Clayton is having trouble with Quickbooks on macOS Big Sur. Leo says that he thinks that Quickbooks doesn't support BigSur with older versions of their app. But this technote says they plan to update Quickbooks in the next few weeks. Likely to handle security features required in BigSur. Keep track of it on their blog.
macOS Big Sur
Al has a 2015 Macbook and he's running out of space, so he can't install Big Sur. Leo says that Al should get an external drive to copy off his data to free up space. Maybe even make a bootable copy of the hard drive and then start from scratch with Big Sur after erasing the drive. Then restoring the data. So get a terabyte external drive and try that. Time Machine is also a good option with that external drive. That's Apple's own way.
But is Big Sur worth it? Not for an older Mac. So if he's up to Catalina, that's good enough for that 2015 Mac.
Tim's BigSur Mac is having issues reading an external hard drive. Leo says that since the drive is formatted to NTFS, Big Sur has trouble reading the drive. So it would be better if you reformatted the drive to APFS or ExFat or another Apple supportable file format. Also, try MacFuse or Paragon. That may help your Mac read the drive.
Joann is looking for an app for Zoom. She's heard that Zoom is barred from the Apple app store for macOS Big Sur. Is this true? Leo says that Apple has really beefed up security on the Mac with Big Sur, and the real issue is that you need to upgrade to the latest zoom version. Go to the Zoom website. That's where you have to get it. Not the app store. Download and install the latest version.
You can also press the CMD key and space, then type ZOOM. You can then open the Zoom app, and then you can update the app under preferences.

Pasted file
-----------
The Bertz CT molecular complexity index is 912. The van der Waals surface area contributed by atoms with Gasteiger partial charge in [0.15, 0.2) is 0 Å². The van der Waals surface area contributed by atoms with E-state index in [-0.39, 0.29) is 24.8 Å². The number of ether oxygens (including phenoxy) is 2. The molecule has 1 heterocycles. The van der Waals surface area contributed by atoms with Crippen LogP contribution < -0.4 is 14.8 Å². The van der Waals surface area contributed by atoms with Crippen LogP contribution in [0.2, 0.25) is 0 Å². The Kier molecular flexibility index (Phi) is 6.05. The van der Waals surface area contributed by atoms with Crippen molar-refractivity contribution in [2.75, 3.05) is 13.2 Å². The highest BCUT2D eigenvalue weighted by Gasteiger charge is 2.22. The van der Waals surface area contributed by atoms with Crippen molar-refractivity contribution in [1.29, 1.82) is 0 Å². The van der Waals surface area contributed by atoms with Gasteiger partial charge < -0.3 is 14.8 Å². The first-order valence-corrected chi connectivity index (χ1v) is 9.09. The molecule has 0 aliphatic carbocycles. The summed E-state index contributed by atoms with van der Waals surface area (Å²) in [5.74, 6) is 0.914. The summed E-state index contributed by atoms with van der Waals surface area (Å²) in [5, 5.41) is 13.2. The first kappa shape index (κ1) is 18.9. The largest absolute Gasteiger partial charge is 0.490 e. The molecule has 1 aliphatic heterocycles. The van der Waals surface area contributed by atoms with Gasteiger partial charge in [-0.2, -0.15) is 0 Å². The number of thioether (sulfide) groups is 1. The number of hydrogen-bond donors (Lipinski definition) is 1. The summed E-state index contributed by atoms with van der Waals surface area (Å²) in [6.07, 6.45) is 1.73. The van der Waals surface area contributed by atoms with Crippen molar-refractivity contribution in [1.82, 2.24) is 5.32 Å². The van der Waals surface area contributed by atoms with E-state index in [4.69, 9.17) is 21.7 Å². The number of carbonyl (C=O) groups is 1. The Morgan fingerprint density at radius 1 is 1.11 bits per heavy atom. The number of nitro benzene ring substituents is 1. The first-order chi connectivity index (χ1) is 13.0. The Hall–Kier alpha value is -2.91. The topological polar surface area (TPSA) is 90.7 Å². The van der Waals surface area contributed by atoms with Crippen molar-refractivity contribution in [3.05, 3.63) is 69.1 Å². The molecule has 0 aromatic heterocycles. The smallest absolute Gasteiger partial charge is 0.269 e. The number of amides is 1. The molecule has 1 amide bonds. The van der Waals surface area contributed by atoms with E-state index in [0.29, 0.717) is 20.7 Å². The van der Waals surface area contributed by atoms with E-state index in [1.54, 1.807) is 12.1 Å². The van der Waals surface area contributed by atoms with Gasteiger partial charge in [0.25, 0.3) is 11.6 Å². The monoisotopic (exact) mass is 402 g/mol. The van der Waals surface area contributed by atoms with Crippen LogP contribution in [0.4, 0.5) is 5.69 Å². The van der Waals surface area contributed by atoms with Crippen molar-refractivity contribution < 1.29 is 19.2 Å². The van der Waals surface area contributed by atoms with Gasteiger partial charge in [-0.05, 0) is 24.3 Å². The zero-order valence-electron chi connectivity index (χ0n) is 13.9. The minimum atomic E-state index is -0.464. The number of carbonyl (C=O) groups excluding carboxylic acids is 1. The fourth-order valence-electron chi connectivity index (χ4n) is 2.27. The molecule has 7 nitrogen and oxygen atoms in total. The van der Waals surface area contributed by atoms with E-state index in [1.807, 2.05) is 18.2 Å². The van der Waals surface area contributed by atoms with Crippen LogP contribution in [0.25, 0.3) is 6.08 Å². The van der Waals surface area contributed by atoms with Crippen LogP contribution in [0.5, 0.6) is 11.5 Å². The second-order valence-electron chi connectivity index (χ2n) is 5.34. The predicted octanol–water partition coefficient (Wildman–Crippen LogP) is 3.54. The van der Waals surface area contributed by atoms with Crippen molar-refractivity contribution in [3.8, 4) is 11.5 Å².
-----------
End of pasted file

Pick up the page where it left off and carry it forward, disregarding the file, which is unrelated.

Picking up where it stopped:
Bernie has noticed that when he puts his M1 Mac Mini into portrait mode, that his monitors have problems. Leo says that the M1 is a new system and as such, it's bound to have some limitations until there's an update, especially with drivers. Leo thinks that something has changed with macOS Big Sur, and as such, Bernie's monitors can't handle the new configuration due to having an outdated driver. So he advises contacting the monitor manufacturer and see if there's a new driver for Big Sur. That's likely where the issue is.
Jim recently bought a Mac Mini to do freelance video editing. He also recently got a MacBook Pro laptop from work to do editing at home. He had to roll back to Mojave after problems in Catalina. Should he update to macOS Big Sur? Leo says no. Big Sur has problems right now, and if you're using your Apple products for working, there's no rush or advantage to upgrading the OS.
Big Sur is a huge change, and is primarily written for Apple Silicon Macs. So if there's no real need, why rush?
This past week at their "One More Thing" event, Apple officially announced three new Macs containing their new in-house Apple Silicon processors. The new M1 processor promises high performance at low power. Apple announced three new models, two laptops and one desktop. The models include a new 13" Mac Air, new 13" Macbook Pro, and a new generation Mac Mini. But this doesn't mean that Apple has completely abandoned the Intel platform.
Stan wants to know if he should wait until Big Sur or upgrade to macOS Catalina now? Leo says that you have to upgrade to Catalina first, since it eliminates all 32 bit apps. This will give you time to convert your other 32 bit apps to 64. It'll be pretty straight forward. But moving up to Big Sur may be more problematic because of how they approach kernel use. But you could wait and see what happens and stick with Mojave until Big Sur comes out and then see if you have to. Why do it twice if you don't really have to?